Apple Music was Apple’s “surprise” announcement that everyone already knew was coming. It was introduced by Jimmy Iovine (which was a nice refreshment from the usual cast of WWDC speakers) and detailed by Drake, who, not gonna lie, I know nothing about. But I’m sure that it was welcomed by viewers at home who aren’t developers more than any other announcement. While I like the streaming plans announced, Beats Radio 1 is an interesting product that I can’t quite form an opinion on. Right now though, I don’t understand Apple’s reasoning behind creating a radio station. As for Connect, I have zero interest in it and have a feeling it won’t quite expand in the way Apple is hoping it will.
After the keynote ended, I intended on going to the Student Lounge to download the new betas. However, it wouldn’t open until the following day. So instead I got a quick bite to eat and waited in line again for the Platform State of the Union. Here, Apple went into further detail regarding the enhancements made in their new operating systems and changes made to Swift 2. While I would love to tell you what I thought of the address, my two hours of sleep was beginning to get to me and I dozed off a few times!
After the PSOTU, though, was the Apple Design Awards. This was a great event where many wonderful apps were honoured for their contributions to the platform. One app to mention that I love is Workflow. I don’t think anyone was surprised that they won, but the demo of their app was conducted by a blind man. I was amazed at how well their app works with accessibility and I hope it encourages more developers to make their apps work for everyone. Braeden Mayer puts the demo as
“…an outstanding demonstration of how both iOS’s accessibility features and Workflow itself can make a difference in the life of someone living with a disability.”
Tuesday and Wednesday, and Thursday
Tuesday was the first day I got to go to the Student Lounge. They took down the walls of a session room from last year to split it into two lounges: One for attendees and one for scholars. It was huge! Last year everyone was in a tiny space that never had enough room for everyone, but this new room had more than enough. Great place to hang out and work with other students.
The three middle days of the conference I spent attending sessions. Most were great and I learned plenty. The sessions were also a great place to meet and talk to attendees about what they work on. Overall great environment! Designing for Apple Watch was definitely a great one, and I encourage those wanting to build Apple Watch apps to watch it!
On Wednesday and Thursday (and Friday), we had lunchtime sessions where special guests would talk about their fields of expertise. They had a Disney animator, and a Cal Tech astronomer (who was the one that demoted Pluto) speak. They were amazing talks and I would watch them again for sure!
Thursday evening is when Apple holds their annual Bash, where they have an open bar, food, and an artist perform. This year Walk the Moon played, and it was great!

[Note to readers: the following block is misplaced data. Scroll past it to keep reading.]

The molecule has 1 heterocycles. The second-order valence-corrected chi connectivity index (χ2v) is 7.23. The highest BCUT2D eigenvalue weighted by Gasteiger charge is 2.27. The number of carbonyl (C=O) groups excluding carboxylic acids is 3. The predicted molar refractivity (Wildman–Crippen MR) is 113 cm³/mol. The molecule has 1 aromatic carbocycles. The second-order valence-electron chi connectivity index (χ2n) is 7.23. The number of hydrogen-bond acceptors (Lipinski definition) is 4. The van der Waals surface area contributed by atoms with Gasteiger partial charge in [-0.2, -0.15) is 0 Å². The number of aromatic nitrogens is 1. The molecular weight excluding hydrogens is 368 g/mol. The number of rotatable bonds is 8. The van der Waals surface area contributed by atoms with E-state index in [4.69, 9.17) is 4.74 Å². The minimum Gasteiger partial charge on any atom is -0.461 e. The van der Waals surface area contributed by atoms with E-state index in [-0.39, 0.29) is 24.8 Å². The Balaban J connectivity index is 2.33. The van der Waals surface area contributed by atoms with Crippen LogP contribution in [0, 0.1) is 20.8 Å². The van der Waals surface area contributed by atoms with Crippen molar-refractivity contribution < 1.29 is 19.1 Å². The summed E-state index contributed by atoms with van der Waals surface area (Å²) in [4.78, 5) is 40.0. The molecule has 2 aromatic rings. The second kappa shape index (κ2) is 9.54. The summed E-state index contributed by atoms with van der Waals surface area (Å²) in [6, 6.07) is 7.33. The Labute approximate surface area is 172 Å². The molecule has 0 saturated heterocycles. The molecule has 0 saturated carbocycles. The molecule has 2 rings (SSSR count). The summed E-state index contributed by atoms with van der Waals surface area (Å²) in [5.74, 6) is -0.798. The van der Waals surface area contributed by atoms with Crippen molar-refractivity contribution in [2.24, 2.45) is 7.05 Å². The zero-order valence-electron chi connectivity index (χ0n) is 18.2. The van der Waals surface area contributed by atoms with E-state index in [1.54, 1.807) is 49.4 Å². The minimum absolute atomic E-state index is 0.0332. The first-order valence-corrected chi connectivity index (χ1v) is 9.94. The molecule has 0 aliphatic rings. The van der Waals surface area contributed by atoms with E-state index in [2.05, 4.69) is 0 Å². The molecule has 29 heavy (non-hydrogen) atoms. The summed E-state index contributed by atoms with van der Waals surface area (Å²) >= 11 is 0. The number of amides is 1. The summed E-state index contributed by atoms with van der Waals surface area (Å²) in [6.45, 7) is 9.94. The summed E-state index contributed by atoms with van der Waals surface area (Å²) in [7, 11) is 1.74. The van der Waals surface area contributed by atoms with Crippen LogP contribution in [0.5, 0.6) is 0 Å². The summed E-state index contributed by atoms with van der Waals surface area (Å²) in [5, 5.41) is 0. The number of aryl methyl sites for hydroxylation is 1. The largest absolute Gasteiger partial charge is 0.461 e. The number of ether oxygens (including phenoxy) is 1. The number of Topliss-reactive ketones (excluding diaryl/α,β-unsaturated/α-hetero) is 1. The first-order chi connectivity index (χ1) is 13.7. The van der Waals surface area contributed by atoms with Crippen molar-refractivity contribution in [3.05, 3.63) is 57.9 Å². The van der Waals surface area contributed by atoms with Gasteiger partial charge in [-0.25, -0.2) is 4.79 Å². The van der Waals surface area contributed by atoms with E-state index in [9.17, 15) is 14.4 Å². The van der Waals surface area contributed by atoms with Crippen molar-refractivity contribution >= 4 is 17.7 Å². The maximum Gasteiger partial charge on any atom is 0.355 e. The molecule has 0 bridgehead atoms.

Due to California state law, minors aren’t allowed in Yerba Buena Gardens because alcohol is served, so Apple has a special student area setup that looks down on the park. Craig Federighi made an appearance for photos, too! It was a little disappointing, as at one point security came up the elevators and pushed everyone back. We were expecting Jony Ive to show up, but after 20ish minutes of standing around we were informed that he couldn’t make it. A little disappointing, but didn’t ruin the awesome evening! Matthew Panzer certainly agrees:
“The Student Bash was an excellent way to wrap up our long and exciting week at WWDC. It allowed us to socialise with some fellow students that we had already met, and also to make some new friends. Walk the Moon was amazing to watch perform. It was really cool to talk to so many Apple engineers and even some executives like Craig Federighi!”
Hard to believe it was the last day of the week. I’d had an amazing time and didn’t want it to end!
Since it was the last day, I decided to try and get a UI Design Lab. These are special one-on-one sessions with an actual Apple designer to go over the user interface of your applications. I had to queue at 07:00 to try and get an appointment, and was pretty near the cutoff section. Luckily I got a time slot that I was able to make! I had to leave Moscone right after the lunchtime session, so I needed to get a morning time.
Getting to go over my design was great! I only had mockups, as the app wasn’t functioning yet, but it was still really useful! I was given tons of great insight and the 30 minutes went by really quick. I would definitely recommend anyone going to WWDC schedule one of these. If you aren’t able to attend these conferences, Apple’s design sessions are also a great way to get valuable design information.
Overall, WWDC this year was an incredible experience. I learned lots and met some great people. If you’re just starting out with iOS, Mac, or Apple Watch development, I urge you to take a look at Apple’s Student Scholarship and apply next year! It’ll be the best week of your life! But if you can’t get in, Apple uploads videos of all their sessions to their developer portal, for those who are registered Developers. I hope to see you all next year!
Now, if only I could get rid of this post-conference cold…